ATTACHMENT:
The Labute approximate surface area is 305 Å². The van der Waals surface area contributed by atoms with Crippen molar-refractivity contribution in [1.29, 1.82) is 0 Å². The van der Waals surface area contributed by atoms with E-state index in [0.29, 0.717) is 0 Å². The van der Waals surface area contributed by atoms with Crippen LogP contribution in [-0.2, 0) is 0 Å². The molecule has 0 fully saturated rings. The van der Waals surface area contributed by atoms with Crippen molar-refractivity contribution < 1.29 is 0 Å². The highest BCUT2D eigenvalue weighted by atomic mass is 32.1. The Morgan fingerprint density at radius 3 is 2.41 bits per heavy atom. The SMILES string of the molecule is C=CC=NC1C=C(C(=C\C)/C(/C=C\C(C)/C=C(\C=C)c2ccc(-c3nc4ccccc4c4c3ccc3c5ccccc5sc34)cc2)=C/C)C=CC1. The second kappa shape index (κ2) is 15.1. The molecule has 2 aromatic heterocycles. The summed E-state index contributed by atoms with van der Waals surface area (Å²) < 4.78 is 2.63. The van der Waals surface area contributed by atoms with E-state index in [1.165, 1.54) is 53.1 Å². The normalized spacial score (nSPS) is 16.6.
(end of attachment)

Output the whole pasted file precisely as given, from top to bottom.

The Labute approximate surface area is 305 Å². The van der Waals surface area contributed by atoms with Crippen molar-refractivity contribution in [1.29, 1.82) is 0 Å². The van der Waals surface area contributed by atoms with E-state index in [0.29, 0.717) is 0 Å². The van der Waals surface area contributed by atoms with Crippen LogP contribution in [-0.2, 0) is 0 Å². The molecule has 0 fully saturated rings. The van der Waals surface area contributed by atoms with Crippen molar-refractivity contribution < 1.29 is 0 Å². The highest BCUT2D eigenvalue weighted by atomic mass is 32.1. The Morgan fingerprint density at radius 3 is 2.41 bits per heavy atom. The SMILES string of the molecule is C=CC=NC1C=C(C(=C\C)/C(/C=C\C(C)/C=C(\C=C)c2ccc(-c3nc4ccccc4c4c3ccc3c5ccccc5sc34)cc2)=C/C)C=CC1. The second kappa shape index (κ2) is 15.1. The molecule has 2 aromatic heterocycles. The summed E-state index contributed by atoms with van der Waals surface area (Å²) < 4.78 is 2.63. The van der Waals surface area contributed by atoms with E-state index in [1.165, 1.54) is 53.1 Å². The normalized spacial score (nSPS) is 16.6.